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Personal Science Week - 02 Mar 2023
Note-taking tips and tools
Personal Scientists use science for personal, rather than professional reasons. This is a weekly summary, delivered each Thursday, with tips and ideas we hope will be helpful to anyone who wants to be a Personal Scientist.
This week we summarize some note-taking suggestions and short thoughts about AI.
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Note-Taking and Personal Science
A good Personal Scientist is a lifelong student, always learning, which inevitably means a constant search for better ways to do things. After all, the type of person who tracks daily step counts will want to track daily output on other things as well.
But there is a danger implicit with being too obsessive about self-improvement: the temptation to let the perfect be the enemy of the good. To that end, here are a few basic suggestions to keep you on your toes.
Before contemplating any Personal Science project, whether it’s tracking something like sleep, or assembling a collection of references and thoughts about a particular subject:
Write stuff down. Anything is better than nothing. Pencil and paper is fine.
Write every single day. Your writing quantity is more important than quality.
Do it yourself. Stuff you generated manually is more valuable than something collected passively or effortlessly through some automated collection system.
Beware of “productivity porn”. It’s easy to waste time mastering some fancy new software package. Don’t fall into that trap. Complicated note-taking systems often aren’t worth the investment in time it will take to master them.
You are the expert of you, and most of the time you should focus on tools you already know. It’s rarely worth it to master a brand new tool just because somebody you respect has raved about it. If you already use Word, or Notepad, or Google Docs, keep using it. The most important rule is to write stuff down.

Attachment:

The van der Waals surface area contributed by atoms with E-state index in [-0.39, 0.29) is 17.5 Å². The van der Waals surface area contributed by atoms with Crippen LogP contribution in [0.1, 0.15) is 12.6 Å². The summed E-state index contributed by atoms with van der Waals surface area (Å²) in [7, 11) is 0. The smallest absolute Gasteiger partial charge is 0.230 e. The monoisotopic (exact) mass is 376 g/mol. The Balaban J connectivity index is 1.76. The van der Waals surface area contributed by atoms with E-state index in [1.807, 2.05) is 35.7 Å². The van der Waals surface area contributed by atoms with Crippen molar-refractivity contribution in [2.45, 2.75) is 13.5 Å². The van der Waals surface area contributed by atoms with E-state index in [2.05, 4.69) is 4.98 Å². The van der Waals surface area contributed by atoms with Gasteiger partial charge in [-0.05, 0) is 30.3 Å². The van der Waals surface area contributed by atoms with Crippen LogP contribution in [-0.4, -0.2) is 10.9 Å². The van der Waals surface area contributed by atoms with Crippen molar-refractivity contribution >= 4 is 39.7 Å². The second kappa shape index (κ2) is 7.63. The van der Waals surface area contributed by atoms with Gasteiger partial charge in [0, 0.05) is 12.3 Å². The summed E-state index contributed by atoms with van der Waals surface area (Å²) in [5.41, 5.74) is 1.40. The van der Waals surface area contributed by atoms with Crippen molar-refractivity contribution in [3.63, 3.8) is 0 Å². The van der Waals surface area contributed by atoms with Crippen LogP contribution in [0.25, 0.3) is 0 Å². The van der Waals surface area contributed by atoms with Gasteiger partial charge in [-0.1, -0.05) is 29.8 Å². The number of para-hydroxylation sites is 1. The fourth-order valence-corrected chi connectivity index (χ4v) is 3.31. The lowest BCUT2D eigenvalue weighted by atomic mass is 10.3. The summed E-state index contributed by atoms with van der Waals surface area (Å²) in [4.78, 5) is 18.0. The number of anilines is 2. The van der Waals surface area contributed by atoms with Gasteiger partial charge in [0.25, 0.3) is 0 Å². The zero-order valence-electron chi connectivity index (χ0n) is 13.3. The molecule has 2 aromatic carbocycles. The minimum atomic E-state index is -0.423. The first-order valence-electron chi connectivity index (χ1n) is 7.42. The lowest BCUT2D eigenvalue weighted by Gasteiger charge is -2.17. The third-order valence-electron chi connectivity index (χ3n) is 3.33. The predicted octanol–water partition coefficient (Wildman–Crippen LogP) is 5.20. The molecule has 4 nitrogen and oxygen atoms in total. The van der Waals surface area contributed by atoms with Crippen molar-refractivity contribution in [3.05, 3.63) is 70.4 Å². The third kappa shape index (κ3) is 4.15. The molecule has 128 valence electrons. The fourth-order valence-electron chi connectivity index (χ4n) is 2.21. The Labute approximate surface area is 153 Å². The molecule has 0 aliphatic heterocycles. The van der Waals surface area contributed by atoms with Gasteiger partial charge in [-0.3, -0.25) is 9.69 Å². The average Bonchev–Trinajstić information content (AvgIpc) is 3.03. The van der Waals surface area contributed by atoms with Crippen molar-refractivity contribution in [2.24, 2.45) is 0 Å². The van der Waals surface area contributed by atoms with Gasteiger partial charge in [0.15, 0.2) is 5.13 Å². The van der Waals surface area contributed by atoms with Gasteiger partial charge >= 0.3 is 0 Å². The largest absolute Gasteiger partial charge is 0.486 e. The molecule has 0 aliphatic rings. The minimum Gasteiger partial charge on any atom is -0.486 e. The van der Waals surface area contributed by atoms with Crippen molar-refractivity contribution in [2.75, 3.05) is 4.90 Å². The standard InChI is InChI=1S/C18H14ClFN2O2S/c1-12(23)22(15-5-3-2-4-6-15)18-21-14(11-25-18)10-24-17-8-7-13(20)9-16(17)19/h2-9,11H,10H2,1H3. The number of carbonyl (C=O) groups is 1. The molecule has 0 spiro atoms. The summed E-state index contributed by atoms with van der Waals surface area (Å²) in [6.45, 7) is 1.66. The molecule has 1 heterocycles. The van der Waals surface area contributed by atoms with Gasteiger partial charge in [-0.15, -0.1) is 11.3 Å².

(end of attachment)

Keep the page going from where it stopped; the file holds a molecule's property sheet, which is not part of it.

That said, here are two simple, but practical tools that I use for my own note-taking:
For note-taking and tracking of scientific papers, we discussed the open source Zotero app in Personal Science Week - 22 Sep 2022. The commercial alternative, Mendeley, is good too but not worth the money or lock-in if someday you want to move to another system.
To find useful scientific papers in the first place, I’m finding real value in Elicit. This free web app offers a short AI-generated summary when you search among its 175 Million scientific papers. For example, recently when a friend asked me about the parasitic disease Echinococcosis, I could quickly filter to just the results of randomized controlled trials on the condition performed since 2019
Science and AI
We’re heavy users of ChatGPT and similar technologies which we’ll discuss at more length in future newsletters, but meanwhile consider the thoughts of machine-learning pioneer Michael I. Jordan. In an interview with IEEE Spectrum, Stop Calling Everything AI, he explains why today’s artificial-intelligence systems aren’t actually intelligent:
[W]hen people talk about social science, it sounds appealing, but the term social engineering sounds unappealing. The same holds true for genome science versus genome engineering.
“I think that we’ve allowed the term engineering to become diminished in the intellectual sphere," he says. The term science is used instead of engineering when people wish to refer to visionary research. Phrases such as just engineering don’t help.
“I think that it’s important to recall that for all of the wonderful things science has done for the human species, it really is engineering—civil, electrical, chemical, and other engineering fields—that has most directly and profoundly increased human happiness."
Much of his insights apply to interpretations of Personal Science as well. Maybe what're really practicing should be called “Personal Engineering”?